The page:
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Order as the Telos of the Universe in Aquinas and De Koninck

Order as the Telos of the Universe in Aquinas and De Koninck

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Published by Sancrucensis
Order as the Telos of the Universe in Aquinas and De Koninck - Christian Philosophy Conference “The Future of Creation Order” - VU University Amsterdam
16– 19 August 2011 - Contributed Paper - P. Edmund Waldstein, O.Cist.

The Laval School Thomist Charles De Koninck (1906-1965) was convinced that a new defense of Aquinas’ thesis that the order of the universe is its intrinsic telos or final cause could be formulated in the light of modern natural science. Aquinas had argued that God created things outside of himself in order that they might participate in the divine goodness and beauty by way of likeness. Since no single creature can reflect the infinite perfection of the divine essence, he created a multitude of creatures. But since unity belongs to the very account of goodness and beauty, the multitude of creatures had to be gathered into the unity of order.
According to De Koninck, Aquinas’s view was tied to his radically participatory account of created causality. He saw God’s causality as working from within the nature of created causes, and thus the effects of created causes as caused wholly by the created cause and wholly by God. The abandonment of this conception of causality in the early modern period was an element in the development of modern science. But, De Koninck argues, it is precisely from within modern science that certain truths have come to light that tend to contradict the modern view of divine causality, and thus support a return to Aquinas. Cosmic and biological evolution show a causal order of dependence among the various parts of the universe even more radical than that recognized by Aquinas himself, but fully in harmony with his participatory account of causality.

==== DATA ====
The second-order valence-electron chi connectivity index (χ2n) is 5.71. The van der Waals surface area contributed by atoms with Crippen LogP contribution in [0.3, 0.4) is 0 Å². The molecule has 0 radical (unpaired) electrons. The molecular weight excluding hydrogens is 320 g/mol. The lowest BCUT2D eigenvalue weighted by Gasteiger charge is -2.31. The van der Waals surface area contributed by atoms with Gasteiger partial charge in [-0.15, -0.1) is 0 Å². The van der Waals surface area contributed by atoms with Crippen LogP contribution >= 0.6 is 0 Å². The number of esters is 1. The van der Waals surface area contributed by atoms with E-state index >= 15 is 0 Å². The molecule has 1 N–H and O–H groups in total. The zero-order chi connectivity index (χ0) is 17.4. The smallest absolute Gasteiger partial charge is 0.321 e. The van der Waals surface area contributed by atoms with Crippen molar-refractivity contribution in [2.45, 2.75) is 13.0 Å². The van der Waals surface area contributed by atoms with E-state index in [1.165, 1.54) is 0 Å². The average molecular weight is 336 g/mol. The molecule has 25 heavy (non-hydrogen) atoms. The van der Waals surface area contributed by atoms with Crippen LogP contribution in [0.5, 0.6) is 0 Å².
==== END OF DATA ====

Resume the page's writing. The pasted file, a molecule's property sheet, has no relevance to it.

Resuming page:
Order as the Telos of the Universe in Aquinas and De Koninck - Christian Philosophy Conference “The Future of Creation Order” - VU University Amsterdam
16– 19 August 2011 - Contributed Paper - P. Edmund Waldstein, O.Cist.

The Laval School Thomist Charles De Koninck (1906-1965) was convinced that a new defense of Aquinas’ thesis that the order of the universe is its intrinsic telos or final cause could be formulated in the light of modern natural science. Aquinas had argued that God created things outside of himself in order that they might participate in the divine goodness and beauty by way of likeness. Since no single creature can reflect the infinite perfection of the divine essence, he created a multitude of creatures. But since unity belongs to the very account of goodness and beauty, the multitude of creatures had to be gathered into the unity of order.
According to De Koninck, Aquinas’s view was tied to his radically participatory account of created causality. He saw God’s causality as working from within the nature of created causes, and thus the effects of created causes as caused wholly by the created cause and wholly by God. The abandonment of this conception of causality in the early modern period was an element in the development of modern science. But, De Koninck argues, it is precisely from within modern science that certain truths have come to light that tend to contradict the modern view of divine causality, and thus support a return to Aquinas. Cosmic and biological evolution show a causal order of dependence among the various parts of the universe even more radical than that recognized by Aquinas himself, but fully in harmony with his participatory account of causality.

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Categories:Types, Research
Published by: Sancrucensis on May 14, 2011
Copyright:Attribution Non-commercial

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